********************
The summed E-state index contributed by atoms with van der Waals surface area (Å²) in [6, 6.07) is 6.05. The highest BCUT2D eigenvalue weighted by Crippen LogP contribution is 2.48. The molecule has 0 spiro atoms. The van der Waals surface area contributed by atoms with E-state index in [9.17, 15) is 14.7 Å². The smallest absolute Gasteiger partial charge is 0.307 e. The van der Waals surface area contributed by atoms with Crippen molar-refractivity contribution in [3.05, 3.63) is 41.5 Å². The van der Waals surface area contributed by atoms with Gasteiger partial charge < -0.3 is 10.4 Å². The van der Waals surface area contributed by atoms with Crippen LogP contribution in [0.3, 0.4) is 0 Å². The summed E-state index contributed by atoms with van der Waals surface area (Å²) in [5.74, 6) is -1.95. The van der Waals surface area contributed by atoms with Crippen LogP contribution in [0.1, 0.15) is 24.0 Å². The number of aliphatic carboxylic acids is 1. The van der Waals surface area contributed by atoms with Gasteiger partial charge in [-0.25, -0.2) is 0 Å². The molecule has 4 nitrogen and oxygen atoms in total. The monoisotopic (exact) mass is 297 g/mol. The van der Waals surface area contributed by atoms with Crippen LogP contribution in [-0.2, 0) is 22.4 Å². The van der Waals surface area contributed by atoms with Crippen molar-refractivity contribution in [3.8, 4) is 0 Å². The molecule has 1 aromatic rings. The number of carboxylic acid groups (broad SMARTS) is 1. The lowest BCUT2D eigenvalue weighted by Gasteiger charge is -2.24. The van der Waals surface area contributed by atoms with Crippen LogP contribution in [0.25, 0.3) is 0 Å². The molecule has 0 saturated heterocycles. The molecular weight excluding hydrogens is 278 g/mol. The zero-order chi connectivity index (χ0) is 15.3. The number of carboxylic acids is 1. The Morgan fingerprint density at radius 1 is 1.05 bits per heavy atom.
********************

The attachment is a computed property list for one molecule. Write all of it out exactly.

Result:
The summed E-state index contributed by atoms with van der Waals surface area (Å²) in [6, 6.07) is 6.05. The highest BCUT2D eigenvalue weighted by Crippen LogP contribution is 2.48. The molecule has 0 spiro atoms. The van der Waals surface area contributed by atoms with E-state index in [9.17, 15) is 14.7 Å². The smallest absolute Gasteiger partial charge is 0.307 e. The van der Waals surface area contributed by atoms with Crippen molar-refractivity contribution in [3.05, 3.63) is 41.5 Å². The van der Waals surface area contributed by atoms with Gasteiger partial charge < -0.3 is 10.4 Å². The van der Waals surface area contributed by atoms with Crippen LogP contribution in [0.3, 0.4) is 0 Å². The summed E-state index contributed by atoms with van der Waals surface area (Å²) in [5.74, 6) is -1.95. The van der Waals surface area contributed by atoms with Crippen LogP contribution in [0.1, 0.15) is 24.0 Å². The number of aliphatic carboxylic acids is 1. The van der Waals surface area contributed by atoms with Gasteiger partial charge in [-0.25, -0.2) is 0 Å². The molecule has 4 nitrogen and oxygen atoms in total. The monoisotopic (exact) mass is 297 g/mol. The van der Waals surface area contributed by atoms with Crippen LogP contribution in [-0.2, 0) is 22.4 Å². The van der Waals surface area contributed by atoms with Crippen molar-refractivity contribution in [3.8, 4) is 0 Å². The molecule has 1 aromatic rings. The number of carboxylic acid groups (broad SMARTS) is 1. The lowest BCUT2D eigenvalue weighted by Gasteiger charge is -2.24. The van der Waals surface area contributed by atoms with Crippen LogP contribution in [0.25, 0.3) is 0 Å². The molecule has 0 saturated heterocycles. The molecular weight excluding hydrogens is 278 g/mol. The zero-order chi connectivity index (χ0) is 15.3. The number of carboxylic acids is 1. The Morgan fingerprint density at radius 1 is 1.05 bits per heavy atom.